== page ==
My first contact with the Honduran rosewood (Dalbergia stevensoni) dates back almost to my beginnings around 1981 during a visit to a dealer (Gurian) in West Swanzey, New Hampshire. I bought then the only set available, and built a guitar that was sold to an Italian student at the Conservatoire of Nice during a trip in 1983.
Thereafter, from 1986 I primarily used this wood for my guitars. It is a variety that I particularly like for the body as a substitute for “Jacaranda”. This wood is very stiff, with a voluminous resonance, and generally having greater density than the “Jacaranda” (Dalbergia nigra) or Indian (Dalbergia latifolia). His capacity to “push” the sound in a concert hall is in my opinion unmatched using traditional making approach.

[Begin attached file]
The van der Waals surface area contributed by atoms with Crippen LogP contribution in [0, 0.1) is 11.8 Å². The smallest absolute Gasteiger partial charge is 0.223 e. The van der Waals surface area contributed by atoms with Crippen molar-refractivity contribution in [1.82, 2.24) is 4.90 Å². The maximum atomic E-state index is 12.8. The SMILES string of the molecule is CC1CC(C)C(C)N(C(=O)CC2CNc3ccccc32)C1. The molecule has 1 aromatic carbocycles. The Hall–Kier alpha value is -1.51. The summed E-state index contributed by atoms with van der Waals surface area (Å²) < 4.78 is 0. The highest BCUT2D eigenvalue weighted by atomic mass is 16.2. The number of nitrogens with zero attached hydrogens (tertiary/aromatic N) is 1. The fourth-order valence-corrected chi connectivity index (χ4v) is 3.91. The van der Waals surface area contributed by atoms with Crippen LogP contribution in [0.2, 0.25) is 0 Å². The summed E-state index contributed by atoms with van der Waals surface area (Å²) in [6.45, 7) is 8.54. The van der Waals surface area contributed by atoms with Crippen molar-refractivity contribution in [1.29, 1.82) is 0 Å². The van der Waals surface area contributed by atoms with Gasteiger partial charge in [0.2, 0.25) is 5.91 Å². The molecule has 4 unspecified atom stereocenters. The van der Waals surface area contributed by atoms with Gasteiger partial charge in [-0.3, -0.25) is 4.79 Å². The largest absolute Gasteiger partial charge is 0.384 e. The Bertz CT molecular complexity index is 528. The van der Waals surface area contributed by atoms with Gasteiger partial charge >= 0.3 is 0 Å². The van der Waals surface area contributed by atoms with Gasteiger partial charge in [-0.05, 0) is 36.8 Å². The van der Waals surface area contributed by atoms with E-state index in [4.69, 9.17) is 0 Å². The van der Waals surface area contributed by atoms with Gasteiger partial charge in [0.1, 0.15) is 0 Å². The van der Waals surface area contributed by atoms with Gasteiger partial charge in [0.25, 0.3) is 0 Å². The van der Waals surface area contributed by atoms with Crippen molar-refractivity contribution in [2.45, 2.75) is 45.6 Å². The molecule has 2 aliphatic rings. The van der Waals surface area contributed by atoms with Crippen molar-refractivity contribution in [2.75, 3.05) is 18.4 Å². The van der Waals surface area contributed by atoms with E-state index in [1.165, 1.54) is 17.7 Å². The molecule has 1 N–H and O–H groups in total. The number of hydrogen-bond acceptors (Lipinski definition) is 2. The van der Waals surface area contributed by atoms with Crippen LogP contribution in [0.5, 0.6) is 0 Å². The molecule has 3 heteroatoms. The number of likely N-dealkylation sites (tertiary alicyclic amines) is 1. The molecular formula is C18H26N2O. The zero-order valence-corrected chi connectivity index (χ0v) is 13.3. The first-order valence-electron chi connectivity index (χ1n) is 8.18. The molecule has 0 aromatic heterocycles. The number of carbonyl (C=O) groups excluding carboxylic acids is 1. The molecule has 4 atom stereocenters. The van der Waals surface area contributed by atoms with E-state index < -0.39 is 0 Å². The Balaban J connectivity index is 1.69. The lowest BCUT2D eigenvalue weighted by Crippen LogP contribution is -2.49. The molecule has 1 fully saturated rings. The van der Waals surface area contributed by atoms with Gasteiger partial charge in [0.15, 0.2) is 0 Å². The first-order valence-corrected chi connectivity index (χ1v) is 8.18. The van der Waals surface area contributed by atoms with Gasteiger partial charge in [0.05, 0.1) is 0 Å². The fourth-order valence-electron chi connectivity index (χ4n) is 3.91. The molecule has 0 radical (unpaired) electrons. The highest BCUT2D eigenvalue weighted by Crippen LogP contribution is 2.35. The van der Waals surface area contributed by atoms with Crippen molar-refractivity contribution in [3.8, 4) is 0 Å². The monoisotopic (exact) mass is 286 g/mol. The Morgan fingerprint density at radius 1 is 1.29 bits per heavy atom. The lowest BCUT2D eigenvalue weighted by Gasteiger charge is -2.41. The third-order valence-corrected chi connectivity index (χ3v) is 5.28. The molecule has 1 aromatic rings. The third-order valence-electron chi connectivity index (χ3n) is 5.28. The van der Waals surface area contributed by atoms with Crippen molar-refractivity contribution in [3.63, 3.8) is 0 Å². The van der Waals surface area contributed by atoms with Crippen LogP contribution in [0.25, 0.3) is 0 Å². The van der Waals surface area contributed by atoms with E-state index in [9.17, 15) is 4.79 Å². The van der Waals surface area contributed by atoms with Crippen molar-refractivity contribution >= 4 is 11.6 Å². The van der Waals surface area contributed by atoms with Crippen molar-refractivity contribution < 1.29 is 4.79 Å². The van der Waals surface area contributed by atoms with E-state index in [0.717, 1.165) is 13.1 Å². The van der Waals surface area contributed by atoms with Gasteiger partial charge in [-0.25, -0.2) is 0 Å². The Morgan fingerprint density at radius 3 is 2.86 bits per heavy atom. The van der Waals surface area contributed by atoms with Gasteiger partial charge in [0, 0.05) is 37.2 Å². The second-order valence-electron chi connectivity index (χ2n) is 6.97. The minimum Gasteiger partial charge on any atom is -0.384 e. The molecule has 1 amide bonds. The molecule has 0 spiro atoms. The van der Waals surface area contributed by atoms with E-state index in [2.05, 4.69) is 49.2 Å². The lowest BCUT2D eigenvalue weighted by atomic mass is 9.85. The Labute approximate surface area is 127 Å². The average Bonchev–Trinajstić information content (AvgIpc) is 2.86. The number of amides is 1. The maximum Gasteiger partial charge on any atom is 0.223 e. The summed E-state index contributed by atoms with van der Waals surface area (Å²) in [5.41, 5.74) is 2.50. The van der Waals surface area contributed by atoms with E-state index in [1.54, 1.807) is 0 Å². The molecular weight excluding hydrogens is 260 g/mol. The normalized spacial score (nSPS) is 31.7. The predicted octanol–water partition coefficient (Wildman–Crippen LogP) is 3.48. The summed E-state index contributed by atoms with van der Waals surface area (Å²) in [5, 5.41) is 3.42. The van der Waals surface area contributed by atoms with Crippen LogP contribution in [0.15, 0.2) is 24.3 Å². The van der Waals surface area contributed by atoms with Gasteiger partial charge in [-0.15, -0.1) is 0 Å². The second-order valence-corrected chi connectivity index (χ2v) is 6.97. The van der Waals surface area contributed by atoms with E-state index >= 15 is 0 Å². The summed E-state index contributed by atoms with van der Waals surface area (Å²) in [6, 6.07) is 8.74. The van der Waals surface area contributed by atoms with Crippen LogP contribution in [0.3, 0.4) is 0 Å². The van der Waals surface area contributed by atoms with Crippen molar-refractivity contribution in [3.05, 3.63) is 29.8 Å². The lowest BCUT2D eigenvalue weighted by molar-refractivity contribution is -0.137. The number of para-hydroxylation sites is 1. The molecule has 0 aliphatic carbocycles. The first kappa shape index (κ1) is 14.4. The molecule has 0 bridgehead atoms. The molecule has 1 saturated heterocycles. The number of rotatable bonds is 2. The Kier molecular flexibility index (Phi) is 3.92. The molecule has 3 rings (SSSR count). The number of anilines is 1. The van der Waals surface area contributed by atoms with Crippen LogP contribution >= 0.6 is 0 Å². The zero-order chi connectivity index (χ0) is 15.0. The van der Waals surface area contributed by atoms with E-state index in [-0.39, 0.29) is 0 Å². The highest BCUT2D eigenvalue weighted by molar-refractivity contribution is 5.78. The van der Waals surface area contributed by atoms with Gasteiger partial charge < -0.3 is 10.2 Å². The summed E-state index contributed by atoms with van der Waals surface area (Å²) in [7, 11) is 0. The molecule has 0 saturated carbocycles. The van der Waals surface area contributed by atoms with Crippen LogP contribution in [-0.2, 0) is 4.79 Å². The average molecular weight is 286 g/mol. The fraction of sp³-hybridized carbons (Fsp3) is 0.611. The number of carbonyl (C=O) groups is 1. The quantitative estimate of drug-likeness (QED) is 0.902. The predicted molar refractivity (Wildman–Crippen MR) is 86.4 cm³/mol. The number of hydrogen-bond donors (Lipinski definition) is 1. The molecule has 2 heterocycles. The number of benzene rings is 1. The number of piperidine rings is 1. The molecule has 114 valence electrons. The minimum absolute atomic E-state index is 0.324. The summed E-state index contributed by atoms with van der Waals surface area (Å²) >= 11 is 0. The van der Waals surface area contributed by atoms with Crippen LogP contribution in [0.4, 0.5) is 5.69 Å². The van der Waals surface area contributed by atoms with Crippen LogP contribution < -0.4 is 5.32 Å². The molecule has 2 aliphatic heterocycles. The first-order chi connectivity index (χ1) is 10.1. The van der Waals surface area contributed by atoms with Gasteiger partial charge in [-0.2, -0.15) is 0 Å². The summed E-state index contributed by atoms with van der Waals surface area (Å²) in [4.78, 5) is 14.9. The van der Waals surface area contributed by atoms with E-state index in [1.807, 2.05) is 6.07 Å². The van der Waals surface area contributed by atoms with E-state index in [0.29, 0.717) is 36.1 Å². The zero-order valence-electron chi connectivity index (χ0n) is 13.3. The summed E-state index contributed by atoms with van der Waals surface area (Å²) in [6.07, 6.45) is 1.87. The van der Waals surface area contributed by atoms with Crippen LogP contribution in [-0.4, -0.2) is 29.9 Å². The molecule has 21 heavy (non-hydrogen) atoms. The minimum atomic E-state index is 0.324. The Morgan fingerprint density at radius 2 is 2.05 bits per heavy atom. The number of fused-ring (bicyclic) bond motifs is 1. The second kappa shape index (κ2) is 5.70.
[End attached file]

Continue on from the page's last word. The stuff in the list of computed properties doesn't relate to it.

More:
My sides are laminated in the manner of Friederich and Ramirez III, and cedro or mahogany makes up the 2nd layer of the core. Over time I also used cherry, maple and yellow cedar for that layer. In all cases, it is the search for a specific result according to the other parts of the body that determines my choice.
For recording, especially with “young” guitars, and more over using spruce top, Honduran rosewood will require experienced approach if the recording room is small. In a hall with the appropriate and well positioned microphones, the result should be up to the expectations.
However, I am still interested to work with some of the other common species.
Palissandre du Honduras